In recent years there’s been a national push for the decriminalization or legalization of only three acts or products- gay marriage (which was settled with the Obergefall case), Marijuana (which exists in a quasi-legal state that is both unsustainable and unwise), and Illegal immigration (which is a political football, with arguments on all sides which are intentionally obtuse in order to drive voters through fear).

How many other laws exist which deserve to be challenged on either the Federal or the state levels?

How many of those could we derive a broad consensus on, since these are issues which people tend to care about less fervently since they are less tied to self identification and culture war?

I’d argue that if diligent conversation was had about the need to reduce laws on a broad, rather than narrow scope we might make some actual progress towards a less authoritarian state.

Gun Control’s Root Causes: Why Confiscation is a Meaningless Pursuit

There are reports floating around that Senate Majority leader Mitch McConnell is open to listening to “serious suggestions from the experts”. This is good news, everyone, after all, should be open to serious suggestions from the experts in all areas of policy at all times.
We need, however, to make an unequivocal statement on what qualifies as a serious suggestion and what, quite frankly, does not. The most obvious, glaring, and pernicious of these is the call for total or partial confiscation of firearms.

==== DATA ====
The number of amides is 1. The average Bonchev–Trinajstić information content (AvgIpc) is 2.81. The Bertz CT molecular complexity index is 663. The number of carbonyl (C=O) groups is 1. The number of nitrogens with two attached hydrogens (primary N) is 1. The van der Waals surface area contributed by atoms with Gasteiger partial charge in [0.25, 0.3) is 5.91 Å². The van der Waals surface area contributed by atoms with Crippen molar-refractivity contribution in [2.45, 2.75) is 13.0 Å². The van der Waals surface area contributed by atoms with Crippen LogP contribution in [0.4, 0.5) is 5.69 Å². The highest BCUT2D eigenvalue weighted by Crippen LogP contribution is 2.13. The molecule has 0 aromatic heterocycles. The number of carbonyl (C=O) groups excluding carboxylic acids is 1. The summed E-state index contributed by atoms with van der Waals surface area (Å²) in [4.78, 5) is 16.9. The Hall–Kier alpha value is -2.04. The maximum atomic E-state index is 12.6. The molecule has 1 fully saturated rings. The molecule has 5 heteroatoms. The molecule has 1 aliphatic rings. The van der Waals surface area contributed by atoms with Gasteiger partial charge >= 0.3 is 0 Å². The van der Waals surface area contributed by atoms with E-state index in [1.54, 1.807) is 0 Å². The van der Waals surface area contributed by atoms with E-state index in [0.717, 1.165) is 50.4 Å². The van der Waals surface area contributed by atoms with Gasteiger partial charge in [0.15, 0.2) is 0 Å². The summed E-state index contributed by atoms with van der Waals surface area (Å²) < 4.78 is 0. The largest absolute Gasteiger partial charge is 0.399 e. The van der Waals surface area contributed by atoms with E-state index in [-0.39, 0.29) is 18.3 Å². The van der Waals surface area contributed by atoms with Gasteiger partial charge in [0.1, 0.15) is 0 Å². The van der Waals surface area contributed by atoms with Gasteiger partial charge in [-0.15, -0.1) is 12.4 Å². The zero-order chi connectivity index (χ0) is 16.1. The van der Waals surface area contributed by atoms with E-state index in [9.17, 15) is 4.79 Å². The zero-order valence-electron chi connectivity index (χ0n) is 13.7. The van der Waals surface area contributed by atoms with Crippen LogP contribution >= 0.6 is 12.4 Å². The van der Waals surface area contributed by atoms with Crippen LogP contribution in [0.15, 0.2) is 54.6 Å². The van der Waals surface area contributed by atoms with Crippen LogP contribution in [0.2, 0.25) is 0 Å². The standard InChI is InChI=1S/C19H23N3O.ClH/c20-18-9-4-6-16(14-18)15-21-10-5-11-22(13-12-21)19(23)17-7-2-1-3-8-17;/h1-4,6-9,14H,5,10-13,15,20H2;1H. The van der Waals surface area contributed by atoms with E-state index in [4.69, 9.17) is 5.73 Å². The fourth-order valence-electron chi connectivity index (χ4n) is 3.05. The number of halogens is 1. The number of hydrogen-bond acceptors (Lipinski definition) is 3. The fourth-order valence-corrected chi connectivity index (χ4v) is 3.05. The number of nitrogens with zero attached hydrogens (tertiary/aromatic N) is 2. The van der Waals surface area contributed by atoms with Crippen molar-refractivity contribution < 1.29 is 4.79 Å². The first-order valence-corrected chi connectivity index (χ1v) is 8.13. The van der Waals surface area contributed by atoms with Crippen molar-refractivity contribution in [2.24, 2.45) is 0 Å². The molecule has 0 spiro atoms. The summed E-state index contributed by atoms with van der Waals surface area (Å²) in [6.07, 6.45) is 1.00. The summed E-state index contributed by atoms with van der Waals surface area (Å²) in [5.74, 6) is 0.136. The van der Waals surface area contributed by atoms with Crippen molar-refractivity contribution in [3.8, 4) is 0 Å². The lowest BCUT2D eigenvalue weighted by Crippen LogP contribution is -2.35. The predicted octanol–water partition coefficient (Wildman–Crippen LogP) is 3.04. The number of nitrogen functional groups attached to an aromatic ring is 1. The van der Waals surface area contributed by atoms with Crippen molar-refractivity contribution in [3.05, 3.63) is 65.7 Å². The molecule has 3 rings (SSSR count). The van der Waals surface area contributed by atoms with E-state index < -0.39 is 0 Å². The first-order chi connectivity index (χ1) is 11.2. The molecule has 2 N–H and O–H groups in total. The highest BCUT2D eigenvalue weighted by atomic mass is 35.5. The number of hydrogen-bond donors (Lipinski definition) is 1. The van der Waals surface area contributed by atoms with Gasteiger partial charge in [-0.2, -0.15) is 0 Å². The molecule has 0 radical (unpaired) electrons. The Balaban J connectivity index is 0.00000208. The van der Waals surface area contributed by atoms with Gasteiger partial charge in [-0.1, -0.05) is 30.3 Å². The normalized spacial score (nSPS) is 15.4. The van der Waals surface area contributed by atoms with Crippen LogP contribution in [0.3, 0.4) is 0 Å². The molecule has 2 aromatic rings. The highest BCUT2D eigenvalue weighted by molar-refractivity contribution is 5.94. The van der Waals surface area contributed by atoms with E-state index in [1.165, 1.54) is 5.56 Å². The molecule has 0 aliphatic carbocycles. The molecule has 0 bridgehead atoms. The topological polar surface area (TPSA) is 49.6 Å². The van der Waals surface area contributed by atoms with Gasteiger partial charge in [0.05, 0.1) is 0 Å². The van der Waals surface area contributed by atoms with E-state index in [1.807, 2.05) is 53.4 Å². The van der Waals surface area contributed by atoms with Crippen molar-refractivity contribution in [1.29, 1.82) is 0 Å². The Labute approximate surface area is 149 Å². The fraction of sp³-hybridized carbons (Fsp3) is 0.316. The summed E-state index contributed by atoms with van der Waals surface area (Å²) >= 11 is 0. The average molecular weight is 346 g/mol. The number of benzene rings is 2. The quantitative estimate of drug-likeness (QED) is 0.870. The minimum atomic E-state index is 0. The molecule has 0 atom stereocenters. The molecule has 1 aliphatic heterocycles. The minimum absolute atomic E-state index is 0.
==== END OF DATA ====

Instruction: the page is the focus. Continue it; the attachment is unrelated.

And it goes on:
This is not a serious suggestion. It is contrary to every possible method of looking at the policy—antithetical to freedom, directly contradictory to the Constitution, ineffective where attempted, inconsistent to logic when applied to other issues.
Most dangerous, perhaps, of the many reasons that any policy of confiscation and outlawing lacks seriousness is the policy’s obfuscation of the root causes of both mass shootings specifically and gun violence writ large.
The focus on gun control, through both expanded background checks, and veiled and overt calls for total confiscation hearkening to policies that have appeared to be successful when applied to small, ethnically homogenous populations living on islands obscures the fact that so called “gun violence” is not a single problem.
In scientific, data based improvement processes we learn that the most useful method to solve a problem is to search for the root cause. We do so readily in most areas of life—in medicine, in science, and in business, the process of searching for the root cause is an entrenched and acknowledged goal.
Gun control advocates, however, work to obfuscate the root cause of the spectrum of problems we face by conflating a series of vastly different issues, connected on the surface level by a superficial similarity. That is, they take the separate root causes (domestic violence, gang violence, Islamic terrorism, and suicide) and packages them together into a single issue which they label “gun violence”. This ignores the radically different motivations, situations, and circumstances from which these problems stem.
To conflate these four, radically differing issues as a single problem with a single one size fits all solution would be akin to packaging together seniors with broken hips, deaths of extreme mountain climbers, and broken hearts and suggesting one simple solution can drastically reduce them simultaneously—they are all problems which result from falling.
If you’d like reasoning as to why gun confiscation, a solution which focuses on the tool not the impetus of violence won’t work to prevent any of the four major problems which lead to “gun violence” I shall endeavor to point out the counterfactual for each of the four most common root causes.